Gaddafi compound stormed but hunt for dictator goes on

THE Gaddafi regime was in its death throes last night after rebel forces stormed the dictator’s compound in Tripoli at the end of a long day of fierce and bloody fighting.

Inside the dictator’s former stronghold, they destroyed statues including an iconic golden fist crushing a US fighter jet – a symbol of Libyan defiance against the West.

Rebels broke off the head of a Gaddafi statue and kicked it along the ground, while others seized items from his home and fired guns in the air in celebration. They claimed the entire country would be under their control within 72 hours.

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But as they celebrated the hunt for Colonel Muammar al-Gaddafi and his son and heir apparent. Saif al-Islam, went on.

Reports suggested that Gaddafi’s forces were heading towards the 69-year-old dictator’s birthplace, Sirt, in the east of Libya, where they were believed to be preparing for a defiant last stand. It is thought the dictator might attempt to join them.

There were scenes of jubilation in the capital when the siege of the compound, which has been at the heart of Gaddafi’s reign of terror, eventually came to an end in the early evening.

Rebel soldiers poured through the green gates of the Bab al-Aziziya complex which been heavily damaged in Nato air strikes. Misrata’s Military Council said more than 2,000 rebel troops from the city were battering at Gadafi’s final ramparts around his compound throughout the day.

The breakthough moment, after six months of civil war, was marked by rebels attacking the symbols of Gaddafi’s rule, tearing down statues and looting the houses of his family in the compound.

Entry to Bab al-Aziziya followed hours of desperate fighting. Hospitals in the city were overflowing with the wounded.

Karen Graham, a British nurse at one of the hospitals, told reporters there were scenes of carnage. “Everyone is petrified,” she said.

Snipers loyal to the Gaddafi regime held out in pockets of the city and carried on fighting in the compound even after rebels had forced their way inside.

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Libya’s former deputy ambassador to the UN Ibrahim Dabbashi, who has joined the National Transitional Council interim government, said he expected that the entire country would be in rebel hands within 72 hours. Last night it was understood about 80 per cent of Tripoli was in the control of Gaddafi’s opponents.

Foreign Secretary William Hague said the regime was in its “death throes.”

But he added: “This is not yet an ordered or secure situation in Tripoli or other parts of Libya. It’s not over yet.”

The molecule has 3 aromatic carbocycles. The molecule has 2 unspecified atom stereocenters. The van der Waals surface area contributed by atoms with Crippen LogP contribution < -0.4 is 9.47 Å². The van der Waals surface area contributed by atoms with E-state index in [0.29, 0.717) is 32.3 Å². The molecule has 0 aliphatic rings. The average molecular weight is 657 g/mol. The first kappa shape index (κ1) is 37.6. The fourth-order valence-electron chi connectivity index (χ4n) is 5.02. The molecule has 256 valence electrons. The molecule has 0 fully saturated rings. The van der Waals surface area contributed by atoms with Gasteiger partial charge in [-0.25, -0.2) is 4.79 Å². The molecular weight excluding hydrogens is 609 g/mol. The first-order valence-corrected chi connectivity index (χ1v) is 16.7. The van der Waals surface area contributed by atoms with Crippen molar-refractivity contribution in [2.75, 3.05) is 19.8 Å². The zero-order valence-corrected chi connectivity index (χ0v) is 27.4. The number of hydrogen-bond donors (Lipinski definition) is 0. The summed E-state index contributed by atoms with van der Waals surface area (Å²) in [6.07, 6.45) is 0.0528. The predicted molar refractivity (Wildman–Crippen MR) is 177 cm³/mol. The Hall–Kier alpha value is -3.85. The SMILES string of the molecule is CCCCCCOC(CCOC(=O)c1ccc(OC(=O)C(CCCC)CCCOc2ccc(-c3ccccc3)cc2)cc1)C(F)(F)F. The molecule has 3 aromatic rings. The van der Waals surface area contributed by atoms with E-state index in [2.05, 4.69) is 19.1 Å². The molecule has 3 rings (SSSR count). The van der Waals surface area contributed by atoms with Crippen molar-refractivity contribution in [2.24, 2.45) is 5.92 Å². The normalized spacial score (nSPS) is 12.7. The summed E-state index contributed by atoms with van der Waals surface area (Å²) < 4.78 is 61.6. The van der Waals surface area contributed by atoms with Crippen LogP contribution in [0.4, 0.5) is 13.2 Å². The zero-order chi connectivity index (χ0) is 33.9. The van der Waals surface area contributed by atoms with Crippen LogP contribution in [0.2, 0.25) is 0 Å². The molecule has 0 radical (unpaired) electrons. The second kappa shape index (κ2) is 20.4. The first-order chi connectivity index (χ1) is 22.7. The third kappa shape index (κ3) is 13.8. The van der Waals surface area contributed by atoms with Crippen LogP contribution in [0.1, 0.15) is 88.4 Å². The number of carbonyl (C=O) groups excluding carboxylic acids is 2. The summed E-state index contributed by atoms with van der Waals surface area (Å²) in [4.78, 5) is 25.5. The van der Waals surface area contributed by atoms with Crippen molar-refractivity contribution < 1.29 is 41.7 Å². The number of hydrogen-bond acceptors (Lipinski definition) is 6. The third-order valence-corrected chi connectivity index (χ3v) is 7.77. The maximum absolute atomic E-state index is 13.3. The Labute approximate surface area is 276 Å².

He also issued a veiled warning to other regimes, including Syria, where president Bashar Assad has been trying to put down popular uprisings.

“There is a lesson here for others in the world that once a critical mass of people of a country set out to achieve change or bring democracy to their country, then attempts to repress that by violence will not permanently succeed,” Mr Hague said,

Nato, which has been backing the rebels after initial intervention by the British and French, also made it clear it thought the fighters would control the country in 72 hours.

Its spokeswoman Oana Lungescu said: “What is clear to everyone now is that the Gaddafi regime is history. The sooner he realises it the better.”

She added that Nato would play a role in reconstruction.

But the unanswered question last night was the whereabouts of Col Gaddafi and two of his sons, both of whom the rebels yesterday claimed they had captured. Said al-Islam – most famous for welcoming home Lockerbie bomber, Abdelbaset Mohmed Ali al-Megrahi after his release by the Scottish Government – yesterday took journalists on a tour of the city and claimed loyalists had “broken the back” of the rebellion and that he intended to “kill the rebel dogs”.

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His appearance in the morning, surrounded by supporters, was a setback to the rebels yesterday and led to questions over the claims they were making.

International Development Secretary Andrew Mitchell had blamed a “fog of confusion” around the fighting.

Col Gaddafi’s eldest son, Mohammed, captured during a live broadcast, had escaped and gone into hiding.

Meanwhile, before the fall of the compound, Russian chess federation chief Kirsan Ilyumzhinov said Col Gaddafi had told him by telephone that he was still in Tripoli, alive and well, and had no plans to leave the city.

Mr Ilyumzhinov, who visited Libya during the Nato bombing campaign and met Gaddafi, said Mohammad had called him yesterday afternoon.

“He gave the phone to his father, who said he is in Tripoli, he is alive and healthy and is prepared to fight to the end,” Mr Ilyumzhinov claimed.

There were reports last night that Gaddafi may have escaped from the compound through a 16-mile network of tunnels, big enough for lorries to drive down. Meanwhile, one of the parts of the city still held by the regime was the Rixos Hotel, where Saif was seen and where many foreign journalists were staying – leading to fears from Nato that they might be used as a human shield.

But even as the search was on for Gaddafi and his sons, foreign governments were planning for the next phase in Libya’s history.

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In Brussels, EU foreign policy chief Baroness Ashton said the EU was preparing to unfreeze Libyan assets once the United Nations had given its approval.

Italian prime minister Silvio Berlusconi, once a close Gaddafi ally, tomorrow meets the head of the rebels’ acting cabinet.